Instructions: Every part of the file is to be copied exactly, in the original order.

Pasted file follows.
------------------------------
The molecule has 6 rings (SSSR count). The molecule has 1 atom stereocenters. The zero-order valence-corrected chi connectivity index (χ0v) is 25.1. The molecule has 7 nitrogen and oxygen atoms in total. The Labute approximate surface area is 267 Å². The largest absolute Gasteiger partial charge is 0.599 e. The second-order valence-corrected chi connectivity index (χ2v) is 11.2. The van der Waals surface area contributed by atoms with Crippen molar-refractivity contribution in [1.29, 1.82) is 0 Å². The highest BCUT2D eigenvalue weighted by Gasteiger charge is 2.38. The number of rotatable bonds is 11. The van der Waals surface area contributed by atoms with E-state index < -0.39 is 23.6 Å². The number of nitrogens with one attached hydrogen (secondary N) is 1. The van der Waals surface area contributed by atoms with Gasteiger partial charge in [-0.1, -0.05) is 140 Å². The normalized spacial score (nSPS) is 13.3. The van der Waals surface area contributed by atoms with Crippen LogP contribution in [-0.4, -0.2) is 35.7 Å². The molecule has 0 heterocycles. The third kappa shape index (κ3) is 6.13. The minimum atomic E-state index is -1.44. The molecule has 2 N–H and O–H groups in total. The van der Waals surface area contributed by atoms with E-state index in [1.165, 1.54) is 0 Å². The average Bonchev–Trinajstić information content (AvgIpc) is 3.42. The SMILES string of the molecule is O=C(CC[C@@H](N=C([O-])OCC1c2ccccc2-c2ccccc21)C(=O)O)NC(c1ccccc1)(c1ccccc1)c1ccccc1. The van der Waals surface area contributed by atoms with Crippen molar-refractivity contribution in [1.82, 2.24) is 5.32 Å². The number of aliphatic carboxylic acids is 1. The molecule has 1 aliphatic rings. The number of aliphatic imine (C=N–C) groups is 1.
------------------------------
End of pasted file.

The molecule has 6 rings (SSSR count). The molecule has 1 atom stereocenters. The zero-order valence-corrected chi connectivity index (χ0v) is 25.1. The molecule has 7 nitrogen and oxygen atoms in total. The Labute approximate surface area is 267 Å². The largest absolute Gasteiger partial charge is 0.599 e. The second-order valence-corrected chi connectivity index (χ2v) is 11.2. The van der Waals surface area contributed by atoms with Crippen molar-refractivity contribution in [1.29, 1.82) is 0 Å². The highest BCUT2D eigenvalue weighted by Gasteiger charge is 2.38. The number of rotatable bonds is 11. The van der Waals surface area contributed by atoms with E-state index < -0.39 is 23.6 Å². The number of nitrogens with one attached hydrogen (secondary N) is 1. The van der Waals surface area contributed by atoms with Gasteiger partial charge in [-0.1, -0.05) is 140 Å². The normalized spacial score (nSPS) is 13.3. The van der Waals surface area contributed by atoms with Crippen LogP contribution in [-0.4, -0.2) is 35.7 Å². The molecule has 0 heterocycles. The third kappa shape index (κ3) is 6.13. The minimum atomic E-state index is -1.44. The molecule has 2 N–H and O–H groups in total. The van der Waals surface area contributed by atoms with E-state index in [1.165, 1.54) is 0 Å². The average Bonchev–Trinajstić information content (AvgIpc) is 3.42. The SMILES string of the molecule is O=C(CC[C@@H](N=C([O-])OCC1c2ccccc2-c2ccccc21)C(=O)O)NC(c1ccccc1)(c1ccccc1)c1ccccc1. The van der Waals surface area contributed by atoms with Crippen molar-refractivity contribution in [1.82, 2.24) is 5.32 Å². The number of aliphatic carboxylic acids is 1. The molecule has 1 aliphatic rings. The number of aliphatic imine (C=N–C) groups is 1.